OBJECTIVE: The purpose of this study was to examine the performance characteristics and validity of the Patient Health Questionnaire-9 Item (PHQ-9) as a screening tool for depression among adolescents.
METHODS: The PHQ-9 was completed by 442 youth (aged 13–17 years) who were enrolled in a large health care–delivery system and participated in a study on depression outcomes. Criterion validity and performance characteristics were assessed against an independent structured mental health interview (the Child Diagnostic Interview Schedule [DISC-IV]). Construct validity was tested by examining associations between the PHQ-9 and a self-report measure of functional impairment, as well as parental reports of child psychosocial impairment and internalizing symptoms.
RESULTS: A PHQ-9 score of 11 or more had a sensitivity of 89.5% and a specificity of 77.5% for detecting youth who met the Diagnostic and Statistical Manual of Mental Disorders, Fourth Edition criteria for major depression on the DISC-IV. Receiver-operator-curve analysis revealed that the PHQ-9 had an area under the curve of 0.88 (95% confidence interval: 0.82–0.94), and the cut point of 11 was optimal for maximizing sensitivity without loss of specificity. Increasing PHQ-9 scores were significantly correlated with increasing levels of functional impairment, as well as parental report of internalizing symptoms and psychosocial problems.
CONCLUSIONS: Although the optimal cut point is higher among adolescents, the sensitivity and specificity of the PHQ-9 are similar to those of adult populations. The brief nature and ease of scoring of this instrument make this tool an excellent choice for providers and researchers seeking to implement depression screening in primary care settings.
WHAT'S KNOWN ON THIS SUBJECT:
Depression is common among adolescents. In response to the growing evidence for effective treatments for depression among adolescents, the US Preventive Services Task Force now recommends screening for depression among adolescents in primary care settings. However, there is limited information on the performance of depression-screening tools with adolescents in primary care settings.
WHAT THIS STUDY ADDS:
This study is the first to examine the sensitivity and specificity of the PHQ-9 among adolescent populations. The PHQ-9 has good sensitivity and specificity for detecting major depression among adolescents in the primary care setting.
In response to the growing evidence for effective treatments for depression among adolescents, the US Preventive Services Task Force now recommends screening for depression among adolescents in primary care settings.1 However, a recent systematic review2 identified only 5 studies with adequate psychometric data on the sensitivity and specificity of depression-screening instruments in primary care. Two of the studies evaluated the same instrument; thus, 4 screening instruments were tested. The 4 instruments that were identified each have potential limitations for application in primary care, including the cost to administer a patented instrument,3 length of the screening instrument,4,5 algorithm-based scoring rather than symptom scoring,6 and the ability to be a stand-alone screener for depression.7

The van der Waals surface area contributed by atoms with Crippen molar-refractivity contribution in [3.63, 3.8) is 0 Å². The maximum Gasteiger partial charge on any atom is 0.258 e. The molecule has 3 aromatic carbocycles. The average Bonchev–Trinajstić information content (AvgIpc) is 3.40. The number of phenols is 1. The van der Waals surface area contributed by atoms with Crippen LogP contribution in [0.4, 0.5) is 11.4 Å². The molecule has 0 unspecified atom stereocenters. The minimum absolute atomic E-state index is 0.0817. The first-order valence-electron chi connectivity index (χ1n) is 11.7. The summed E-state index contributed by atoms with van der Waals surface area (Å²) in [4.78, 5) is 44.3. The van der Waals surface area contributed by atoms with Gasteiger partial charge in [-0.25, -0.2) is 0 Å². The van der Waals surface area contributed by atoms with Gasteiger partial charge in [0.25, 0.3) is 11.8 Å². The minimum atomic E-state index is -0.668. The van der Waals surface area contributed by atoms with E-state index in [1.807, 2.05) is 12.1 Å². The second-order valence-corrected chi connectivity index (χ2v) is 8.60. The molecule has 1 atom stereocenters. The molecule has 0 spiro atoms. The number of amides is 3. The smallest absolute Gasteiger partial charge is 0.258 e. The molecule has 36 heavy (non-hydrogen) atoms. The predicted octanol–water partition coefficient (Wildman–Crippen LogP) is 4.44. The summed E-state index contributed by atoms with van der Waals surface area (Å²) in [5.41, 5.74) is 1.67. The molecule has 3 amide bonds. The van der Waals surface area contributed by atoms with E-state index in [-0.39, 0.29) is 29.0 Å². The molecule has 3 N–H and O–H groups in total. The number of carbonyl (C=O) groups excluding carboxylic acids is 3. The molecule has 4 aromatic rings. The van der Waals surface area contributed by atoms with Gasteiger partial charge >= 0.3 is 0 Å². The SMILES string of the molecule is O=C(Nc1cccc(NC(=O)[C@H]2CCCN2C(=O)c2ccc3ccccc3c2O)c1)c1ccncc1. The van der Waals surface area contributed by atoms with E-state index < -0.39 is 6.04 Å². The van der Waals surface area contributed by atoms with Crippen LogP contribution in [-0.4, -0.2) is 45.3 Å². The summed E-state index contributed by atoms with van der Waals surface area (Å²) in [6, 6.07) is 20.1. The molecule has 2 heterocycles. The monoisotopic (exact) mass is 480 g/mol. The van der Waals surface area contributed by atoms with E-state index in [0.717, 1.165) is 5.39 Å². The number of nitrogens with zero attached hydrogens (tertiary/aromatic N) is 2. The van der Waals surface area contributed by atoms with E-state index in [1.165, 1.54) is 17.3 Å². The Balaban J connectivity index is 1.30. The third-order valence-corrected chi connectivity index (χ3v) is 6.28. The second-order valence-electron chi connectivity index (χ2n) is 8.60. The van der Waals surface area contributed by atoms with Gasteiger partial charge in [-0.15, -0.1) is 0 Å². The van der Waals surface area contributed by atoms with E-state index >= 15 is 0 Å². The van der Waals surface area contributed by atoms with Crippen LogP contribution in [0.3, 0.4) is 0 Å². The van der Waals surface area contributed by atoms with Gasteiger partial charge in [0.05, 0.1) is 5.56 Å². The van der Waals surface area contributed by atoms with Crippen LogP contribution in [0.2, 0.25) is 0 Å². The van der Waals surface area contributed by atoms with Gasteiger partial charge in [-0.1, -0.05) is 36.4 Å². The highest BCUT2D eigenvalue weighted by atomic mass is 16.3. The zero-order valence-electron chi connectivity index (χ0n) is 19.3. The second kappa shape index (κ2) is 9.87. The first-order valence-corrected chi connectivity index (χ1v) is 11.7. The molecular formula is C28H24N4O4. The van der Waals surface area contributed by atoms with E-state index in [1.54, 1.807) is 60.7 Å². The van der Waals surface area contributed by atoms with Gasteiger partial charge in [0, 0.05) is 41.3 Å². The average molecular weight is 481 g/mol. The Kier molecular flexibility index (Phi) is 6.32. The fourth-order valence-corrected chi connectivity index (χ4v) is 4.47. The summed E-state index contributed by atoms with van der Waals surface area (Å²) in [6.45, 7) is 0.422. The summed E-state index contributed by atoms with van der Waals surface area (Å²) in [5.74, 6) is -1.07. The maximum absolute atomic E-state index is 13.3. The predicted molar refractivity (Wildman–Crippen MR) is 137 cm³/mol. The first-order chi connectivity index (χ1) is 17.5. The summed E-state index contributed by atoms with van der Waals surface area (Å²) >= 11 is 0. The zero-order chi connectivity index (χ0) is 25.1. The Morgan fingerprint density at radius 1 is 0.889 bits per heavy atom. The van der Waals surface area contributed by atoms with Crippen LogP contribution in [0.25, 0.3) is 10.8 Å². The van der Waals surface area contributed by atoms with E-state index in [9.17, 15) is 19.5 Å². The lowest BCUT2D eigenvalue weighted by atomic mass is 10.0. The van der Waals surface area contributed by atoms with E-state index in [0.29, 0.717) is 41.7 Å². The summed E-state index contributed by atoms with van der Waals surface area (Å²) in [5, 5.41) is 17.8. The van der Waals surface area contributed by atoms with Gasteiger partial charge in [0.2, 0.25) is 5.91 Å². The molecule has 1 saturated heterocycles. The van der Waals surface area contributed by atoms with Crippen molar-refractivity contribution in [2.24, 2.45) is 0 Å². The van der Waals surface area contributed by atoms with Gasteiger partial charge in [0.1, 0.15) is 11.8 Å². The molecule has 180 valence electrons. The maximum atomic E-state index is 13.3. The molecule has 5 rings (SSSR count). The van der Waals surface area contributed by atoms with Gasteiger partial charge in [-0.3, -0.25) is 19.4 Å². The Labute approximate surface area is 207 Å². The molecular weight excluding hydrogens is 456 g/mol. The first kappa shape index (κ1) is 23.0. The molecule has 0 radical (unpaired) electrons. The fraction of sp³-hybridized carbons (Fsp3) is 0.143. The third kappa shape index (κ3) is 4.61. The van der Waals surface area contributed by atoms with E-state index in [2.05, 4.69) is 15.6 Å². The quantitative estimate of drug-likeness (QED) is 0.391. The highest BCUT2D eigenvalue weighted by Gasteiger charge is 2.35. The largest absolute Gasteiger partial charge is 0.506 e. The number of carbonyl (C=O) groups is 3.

Ideal screening instruments are brief, easy to understand for patients, simple to score, available without cost, and have strong performance characteristics. The Patient Health Questionnaire-9 Item (PHQ-9) depression screener was developed for administration among adults in primary care settings. It has been shown to have good diagnostic validity and comparable sensitivity and specificity to other longer measures of depression.8,9 In addition, because the instrument is based on Diagnostic and Statistical Manual of Mental Disorders, Fourth Edition (DSM-IV) criteria, the same 9 items are used for adults to establish probable depressive-disorder diagnoses as well as to grade depressive-symptom severity.
Despite its wide use in adult populations, the PHQ-9 has not been validated in adolescent populations. In this study, we evaluated the operating characteristics (sensitivity and specificity) of the PHQ-9 as a diagnostic instrument for depressive disorders among adolescents and the construct validity of the PHQ-9 as a depression-severity measure in relation to functional status and parental assessment of child symptoms.
The Adolescent Health Study was developed by a multidisciplinary team at the University of Washington and the Group Health Research Institute. The main purposes of the Adolescent Health Study were to evaluate the performance of depression-screening tools and to describe the characteristics of adolescents who would most benefit from exposure to evidence-based interventions for depression in primary care settings. All procedures were approved by the Group Health Research Institute Human Subjects Protection Committee.
Between September 2007 and June 2008, study staff randomly selected 4000 enrollees, aged 13 to 17, who had seen a provider in a Group Health Research Institute health care facility at least once in the previous 12 months. The Group Health Research Institute is a consumer-governed nonprofit health care organization that serves more than 630 000 residents of Washington and Idaho. The parents/guardians of selected enrollees received an invitation letter, a consent form, and a brief survey for their child. Parents were asked to sign the consent form and give the survey to their child to complete in a private place. The child received a $2 preincentive. Completion of the survey was taken as a form of assent by the child. Parents of youth who did not respond received a second mailing and follow-up telephone calls. The brief survey consisted of 10 items about age, gender, weight, height, sedentary behaviors, overall heath, functional impairment, and depressive symptoms (the Patient Health Questionnaire-2 Item [PHQ-2] depression scale). The PHQ-2 includes the first 2 items from the PHQ-9 and asks respondents to rate the frequency (0, not at all; 3, nearly every day) with which they have experienced (1) a depressed mood and/or (2) lack of pleasure in usual activities in the previous 2 weeks. In a previous publication in which these same data were used, we found that a score of 3 or higher on the PHQ-2 has a sensitivity of 73% and a specificity of 75% for detecting major depression among adolescents.10